Immigrant Entrepreneurs: Creating the American Dream

What motivates immigration to the U.S.? While immigrants each have their own personal stories, they all come to this country because they dream of better lives. Many picture an easier life with abundant economic opportunities and job possibilities.

While there are more opportunities for economic success in the U.S. compared to most other countries, it can still be a struggle to find a well-paying job. To achieve financial success, immigrants must continue to dream of better lives after they arrive in the U.S.

It can be hard to pay the bills when working minimum wage jobs in the U.S. However, this country offers a wealth of job training and entrepreneurial opportunities. With the right training, willingness to pursue education, and hard work, it is even possible to transform from a worker who is paid minimum wage into the owner of a wildly successful business.

Take Paula Asuncion as an example. After immigrating to Oregon from the Mexican state of Oaxaca more than two decades ago, Paula worked on farms and in minimum wage jobs at fast-food restaurants. A widow struggling to feed six children, her family shared cramped apartments with other families.

Two years ago she joined a program that helps immigrants open small culinary businesses. After training with the microbusiness incubator at Portland non-profit Hacienda CDC, Asuncion now runs a catering service, employs other immigrants, and has bought a home for her family.

Asuncion’s story is not uncommon. According to a report by Robert Fairlie, Professor of Economics at University of California, Santa Cruz, from 2006 to 2010, there were 256,849 new immigrant business owners in Texas. In 2010, 25 percent of Dallas business owners were foreign-born.

Experts say the economic downturn brought new interest in self-employment from people having a difficult time finding well-paying jobs, and that has spurred significant growth in microbusiness development programs that teach skills such as business plan writing, marketing and accounting.

Where can immigrants who live in the DFW area find training and education they need to become successful entrepreneurs?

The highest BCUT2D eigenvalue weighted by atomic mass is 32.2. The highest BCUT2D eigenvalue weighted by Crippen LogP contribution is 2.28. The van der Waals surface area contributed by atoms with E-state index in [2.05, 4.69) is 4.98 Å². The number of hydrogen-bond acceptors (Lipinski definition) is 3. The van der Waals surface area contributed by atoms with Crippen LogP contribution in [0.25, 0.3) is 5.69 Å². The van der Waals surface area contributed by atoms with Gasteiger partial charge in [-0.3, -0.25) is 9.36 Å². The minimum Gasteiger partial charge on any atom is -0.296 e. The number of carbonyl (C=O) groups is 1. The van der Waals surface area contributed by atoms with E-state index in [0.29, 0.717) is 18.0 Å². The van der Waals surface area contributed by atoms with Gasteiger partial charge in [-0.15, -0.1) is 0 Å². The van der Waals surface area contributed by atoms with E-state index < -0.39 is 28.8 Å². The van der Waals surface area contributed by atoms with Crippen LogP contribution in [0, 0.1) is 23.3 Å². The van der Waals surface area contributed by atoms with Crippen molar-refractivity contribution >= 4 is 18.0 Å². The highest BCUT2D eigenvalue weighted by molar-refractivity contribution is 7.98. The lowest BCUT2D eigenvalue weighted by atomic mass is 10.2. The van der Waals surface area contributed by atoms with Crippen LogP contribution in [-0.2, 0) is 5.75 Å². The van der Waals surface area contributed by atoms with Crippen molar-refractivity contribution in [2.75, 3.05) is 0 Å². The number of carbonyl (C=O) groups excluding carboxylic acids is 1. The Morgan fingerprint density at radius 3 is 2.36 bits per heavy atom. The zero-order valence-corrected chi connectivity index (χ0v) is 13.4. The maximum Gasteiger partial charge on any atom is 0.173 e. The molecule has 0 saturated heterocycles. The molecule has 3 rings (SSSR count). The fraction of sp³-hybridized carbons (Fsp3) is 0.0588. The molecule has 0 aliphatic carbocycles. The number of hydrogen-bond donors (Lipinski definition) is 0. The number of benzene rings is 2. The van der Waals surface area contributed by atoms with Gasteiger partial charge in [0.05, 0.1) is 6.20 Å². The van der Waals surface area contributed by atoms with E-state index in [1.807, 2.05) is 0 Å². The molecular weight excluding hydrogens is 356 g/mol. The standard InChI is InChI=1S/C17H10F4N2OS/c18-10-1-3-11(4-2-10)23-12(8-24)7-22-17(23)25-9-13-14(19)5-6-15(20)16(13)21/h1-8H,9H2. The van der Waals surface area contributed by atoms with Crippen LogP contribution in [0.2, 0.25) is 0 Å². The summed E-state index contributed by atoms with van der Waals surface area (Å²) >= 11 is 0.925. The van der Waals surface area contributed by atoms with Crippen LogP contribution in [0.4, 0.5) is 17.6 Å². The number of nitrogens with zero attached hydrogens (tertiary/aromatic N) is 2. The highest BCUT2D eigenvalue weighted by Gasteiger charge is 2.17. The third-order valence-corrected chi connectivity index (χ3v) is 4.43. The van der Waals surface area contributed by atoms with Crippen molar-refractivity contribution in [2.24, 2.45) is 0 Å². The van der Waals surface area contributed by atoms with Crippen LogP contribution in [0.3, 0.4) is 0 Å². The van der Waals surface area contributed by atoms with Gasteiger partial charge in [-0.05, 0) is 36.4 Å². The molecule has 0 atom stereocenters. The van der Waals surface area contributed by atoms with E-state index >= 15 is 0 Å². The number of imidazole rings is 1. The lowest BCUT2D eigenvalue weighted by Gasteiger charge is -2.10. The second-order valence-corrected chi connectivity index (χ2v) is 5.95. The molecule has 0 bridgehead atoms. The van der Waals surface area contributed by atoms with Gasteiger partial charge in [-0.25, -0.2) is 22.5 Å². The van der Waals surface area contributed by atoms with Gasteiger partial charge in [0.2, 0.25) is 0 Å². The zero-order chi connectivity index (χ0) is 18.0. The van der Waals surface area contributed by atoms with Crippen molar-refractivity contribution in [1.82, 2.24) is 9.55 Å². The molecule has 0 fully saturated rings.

• Immpreneur is an excellent online resource that was created for immigrant entrepreneurs, or ‘Immpreneurs.’ The aim of the site is to inspire and help Immpreneurs launch or grow existing businesses in the United States. The resources available on Immpreneur include U.S. business laws, how to find funding for a business through angel investors, business grants, business incubators, microloans or venture capitalists, and how to connect with other immigrant entrepreneurs and learn how they became successful.

  • The Greater Dallas Hispanic Chamber of Commerce’ Business Assistance Center is a federally funded program through the City of Dallas that is intended to assist low-to-moderate income persons who are interested in starting a microbusiness (with 5 employees or less including the business owner) or increasing the capacity of an existing microbusiness.

  • Hispanic immigrants who have already founded businesses can find support with the Hispanic Chamber’s Executive Entrepreneur Program, an educational program developed to grow, assist and increase capacity for small businesses in North Texas.

Of course, if you are an immigrant, the first step in growing your economic opportunities is to make sure you have legal permission to work in the U.S. Please contact us today to schedule a consultation if you need help with your immigration status.

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